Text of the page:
University at Albany, State University of New York

The University at Albany is a major public research university where students and faculty collaborate to conduct life-enhancing research and scholarship in a wide range of disciplines. With nationally respected programs, top-ranked professors and a strategic location, UAlbany offers a world-class education to nearly 18,000 students at the graduate and undergraduate levels — and prepares them for a world of opportunities.

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Displaying 1 - 20 of 39 articles

Tammie Jackson, looking at the prescription drugs she could not obtain before enrolling in Montana’s expanded Medicaid program, in the summer of 2017. AP Photo/Bobby Caina Calvan

Medicaid work requirements could cost the government more in the long run

The new rules Kentucky and other states want to impose could leave millions of Americans who benefit from this safety net program uninsured – and resorting to the emergency room for their health care.
Soldiers deliver food and water following Hurricane Maria. REUTERS/Lucas Jackson

Maria will fundamentally change US policy toward Puerto Rico

Two hurricanes in Puerto Rico's past fundamentally transformed the island's economy and politics. Maria will be the third, says a historian.
Plush toys, recovered from a flooded home, hang out to dry on a wrought iron gate in the aftermath of Hurricane Maria. Ramon Espinosa/AP

The mental health toll of Puerto Rico’s prolonged power outages

Long after the hurricane's over and the power comes back, residents can still experience lasting mental health issues.
Marines help the wounded man to an evacuation helicopter near Van Tuong,1965. AP Photo/Peter Arnett

How Vietnam dramatically changed our views on honor and war

Is there honor in a losing battle? The US military faced this question in Vietnam. Its response would eventually change how the media covered war and how Americans perceive it.
Grounds of Hand Up Ministries in Oklahoma City houses sex offenders. AP Photo/Sue Ogrocki

Are sex offender registries reinforcing inequality?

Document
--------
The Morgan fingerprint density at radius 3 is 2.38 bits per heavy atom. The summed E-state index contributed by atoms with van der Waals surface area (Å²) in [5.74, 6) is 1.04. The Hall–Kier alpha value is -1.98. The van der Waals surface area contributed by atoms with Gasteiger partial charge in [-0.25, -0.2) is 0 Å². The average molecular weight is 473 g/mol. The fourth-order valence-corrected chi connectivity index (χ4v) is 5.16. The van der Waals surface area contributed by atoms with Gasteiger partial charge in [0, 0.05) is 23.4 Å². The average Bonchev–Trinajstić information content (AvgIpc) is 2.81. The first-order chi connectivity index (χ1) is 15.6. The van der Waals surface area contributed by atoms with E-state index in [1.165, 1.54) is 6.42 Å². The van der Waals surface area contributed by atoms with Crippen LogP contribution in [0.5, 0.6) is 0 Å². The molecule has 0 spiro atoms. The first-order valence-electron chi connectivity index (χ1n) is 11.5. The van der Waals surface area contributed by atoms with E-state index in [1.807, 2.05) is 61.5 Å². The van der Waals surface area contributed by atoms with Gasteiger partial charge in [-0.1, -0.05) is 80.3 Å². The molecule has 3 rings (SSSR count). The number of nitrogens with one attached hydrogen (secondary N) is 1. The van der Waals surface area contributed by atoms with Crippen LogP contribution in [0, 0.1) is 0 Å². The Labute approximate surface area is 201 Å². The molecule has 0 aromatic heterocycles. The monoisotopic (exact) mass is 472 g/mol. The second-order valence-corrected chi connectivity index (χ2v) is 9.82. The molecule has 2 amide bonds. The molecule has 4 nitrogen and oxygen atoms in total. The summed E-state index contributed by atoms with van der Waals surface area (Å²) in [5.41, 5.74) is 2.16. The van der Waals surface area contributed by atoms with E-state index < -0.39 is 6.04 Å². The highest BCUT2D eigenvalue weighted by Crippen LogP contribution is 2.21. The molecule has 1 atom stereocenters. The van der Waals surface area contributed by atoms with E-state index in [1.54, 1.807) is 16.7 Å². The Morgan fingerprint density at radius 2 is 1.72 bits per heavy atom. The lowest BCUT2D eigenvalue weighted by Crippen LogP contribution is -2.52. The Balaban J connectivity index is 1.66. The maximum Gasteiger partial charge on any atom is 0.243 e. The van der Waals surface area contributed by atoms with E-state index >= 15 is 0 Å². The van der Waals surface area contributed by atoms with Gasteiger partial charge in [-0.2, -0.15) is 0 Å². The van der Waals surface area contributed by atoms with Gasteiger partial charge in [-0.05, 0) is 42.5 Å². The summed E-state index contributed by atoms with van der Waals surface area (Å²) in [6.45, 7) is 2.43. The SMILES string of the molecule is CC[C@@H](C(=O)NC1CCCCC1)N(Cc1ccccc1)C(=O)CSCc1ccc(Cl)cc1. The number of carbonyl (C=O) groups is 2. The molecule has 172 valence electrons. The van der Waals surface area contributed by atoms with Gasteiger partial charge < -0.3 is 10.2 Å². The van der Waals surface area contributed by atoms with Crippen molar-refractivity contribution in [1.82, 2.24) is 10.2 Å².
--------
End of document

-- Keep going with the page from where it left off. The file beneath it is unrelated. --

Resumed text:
Beginning in the 1990s, all 50 US states and Washington, DC created public sex offender registries. Do they do more to help or hurt?
What sounds did the people of Chaco Canyon hear during daily life? David E. Witt

Soundscapes in the past: Adding a new dimension to our archaeological picture of ancient cultures

We tend to think of archaeological sites as dead silent – empty ruins left by past cultures. But this isn't how the people who lived in and used these sites would have experienced them.
Drew Faust receives a hug from University of Pennsylvania President Amy Gutmann during ceremonies installing her as the 28th president of Harvard University in 2007. Reuters/Michael Ivins

Drew Faust and old, white men: The changing role of university presidents

Most university presidents in the US are still white, male and over the age of 60. But as they retire, is there an opportunity to reshape college leadership and, with it, higher education itself?
Using an ATM isn’t risk-free, but there’s a lot of security already. milicad/shutterstock.com

How secure are today’s ATMs? 5 questions answered

Fifty years after the first ATM went into service, the main problem – identifying authorized users – remains the same. But methods for doing so have improved significantly.
Activists in Portland, Oregon, protest President Trump’s ban. Clinton Steeds/Reuters

Trump’s immigration ban: Will it undercut American soft power?

For decades, the US has used international education to support democracy and positive relations with countries. For most of the 1970s, Iran sent more students to America than any other country.

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